An observation: the boom of tourism in the countries of the south maintains the inequalities in development.
In attaining 12% of the world GNP and 8% of employment (200 million people) tourism has become an essential activity in the world economy and continues to grow. In fact, the number of tourists was 700 million in 2002 and the International Bureau of Tourism anticipates that this number will increase to 1.6 billion travelers by the year 2020.
Since the early 1980’s, the southern nations have considerably increased their participation in international tourism. It is undeniable that tourism offers new perspectives in development and job creation in the regions that are poor with weak infrastructure. In certain forms, tourism can also constitute an essential element of growth for developing nations.
However, the northern nations continue to be the principle beneficiaries: airline companies, tour operators, hotel chains…
Tourism too often develops in spite of the local populations in the regions where tourism is poorly managed: hyper concentration of infrastructures, increase in prices, rural exodus, precarious employment, child labour, prostitution… in fact tourism tends to create an in-balance between tourists and locals, and gives a stereotyped image of the country visited.
In order to combat this type of , new models of alternative tourism have developed over the past few years such as responsible tourism. This is the concept that we would like to promote through this travel guide.
Responsible tourism is “ a group of activities and services proposed by tour operators to responsible travelers, and elaborated by the communities visited. These communities participate in the evolution and the definition of these activities” (Source: Association of equitable and supportive tourism).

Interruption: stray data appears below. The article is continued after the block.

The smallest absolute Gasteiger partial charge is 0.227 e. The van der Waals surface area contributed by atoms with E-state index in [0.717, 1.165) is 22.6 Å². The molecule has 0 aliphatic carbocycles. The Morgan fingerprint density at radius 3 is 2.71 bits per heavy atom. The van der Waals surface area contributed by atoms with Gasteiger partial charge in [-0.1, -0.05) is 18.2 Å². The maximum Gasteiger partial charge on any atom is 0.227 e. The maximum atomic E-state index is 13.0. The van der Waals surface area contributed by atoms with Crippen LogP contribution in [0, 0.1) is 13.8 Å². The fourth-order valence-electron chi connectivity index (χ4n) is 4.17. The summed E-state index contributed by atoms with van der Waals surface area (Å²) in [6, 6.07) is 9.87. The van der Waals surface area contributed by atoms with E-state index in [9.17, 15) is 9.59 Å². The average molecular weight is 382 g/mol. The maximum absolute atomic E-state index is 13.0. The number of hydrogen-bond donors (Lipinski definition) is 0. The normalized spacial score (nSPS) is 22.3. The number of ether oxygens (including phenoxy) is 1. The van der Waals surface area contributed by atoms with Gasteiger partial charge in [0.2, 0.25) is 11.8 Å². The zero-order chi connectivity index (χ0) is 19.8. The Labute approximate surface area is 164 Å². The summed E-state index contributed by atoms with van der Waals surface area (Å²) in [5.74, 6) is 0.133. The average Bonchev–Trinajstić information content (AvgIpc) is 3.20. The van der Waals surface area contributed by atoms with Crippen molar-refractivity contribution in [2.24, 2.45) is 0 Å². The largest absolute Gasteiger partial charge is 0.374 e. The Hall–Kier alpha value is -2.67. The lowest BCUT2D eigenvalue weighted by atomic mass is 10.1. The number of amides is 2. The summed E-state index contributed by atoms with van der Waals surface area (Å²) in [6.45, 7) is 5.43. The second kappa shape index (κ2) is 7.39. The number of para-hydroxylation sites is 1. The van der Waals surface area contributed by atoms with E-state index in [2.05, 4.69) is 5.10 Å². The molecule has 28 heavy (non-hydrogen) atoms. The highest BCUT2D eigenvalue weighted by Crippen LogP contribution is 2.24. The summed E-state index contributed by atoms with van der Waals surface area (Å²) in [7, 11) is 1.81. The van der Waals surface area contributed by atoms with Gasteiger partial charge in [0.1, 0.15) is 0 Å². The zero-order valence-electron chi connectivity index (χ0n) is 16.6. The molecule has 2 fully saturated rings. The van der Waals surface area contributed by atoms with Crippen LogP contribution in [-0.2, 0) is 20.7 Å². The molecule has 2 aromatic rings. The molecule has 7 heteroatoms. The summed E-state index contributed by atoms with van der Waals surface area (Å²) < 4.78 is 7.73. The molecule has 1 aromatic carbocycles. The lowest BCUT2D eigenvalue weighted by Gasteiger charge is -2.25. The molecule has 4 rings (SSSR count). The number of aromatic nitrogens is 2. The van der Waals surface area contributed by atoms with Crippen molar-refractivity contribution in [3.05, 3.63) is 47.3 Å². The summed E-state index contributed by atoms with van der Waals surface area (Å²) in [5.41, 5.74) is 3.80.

The two fundamental elements that define responsible tourism :
- It is created and managed by a “community”: village, organisation, cooperative… It enables local economic development, diversification of revenue sources, and limits rural exodus.
- It enables direct exchange between the traveler and the locals : It is the locals and not the tour company who have decided to welcome the travelers in their village. The traveler discovers the realities of the country through dialogue with the locals.
Our objective: to promote the responsible tourism in Africa
With the intention to respect these principles, Baobab Guides has thus chosen hotels and quality activities, which are managed in a socially respectful manner and belong to the members of the local communities. This with the intention that tourism will have direct positive impact on the local economies.
Baobab Guides also seeks to reinforce intercultural exchange between local populations and tourists: hotels and activities highlighted in this guide are small scale in order to offer a more authentic human experience.
We are a social business
Contrary to associations, foundations, or other non-profit organisms who depend on external financing, a social business is a financially self sustaining entity.
This new form of economic activity has been brought to the spotlight by the winner of the 2006 Nobel Peace Prize, Muhammad Yunus, also a pioneer in microcredit, whose goal was to propose an alternative to the current all for profit system, and in some ways, renewing capitalism, by bringing Man back to his central role.
The social business gives up it’s profits to diminish costs, and to the production of social advantages. It does not pay its leaders, instead, only reimburses them the investments made.
It is this economic model that we are developing, here at Baobab Guides; we seek to grow the social impact of our economic activities, in effect the principle beneficiaries of this guide are the local communities who are practicing equitable tourism. In addition, journalists, professors, and local students bring their contribution to the development of this guide in order to maintain the context of the project.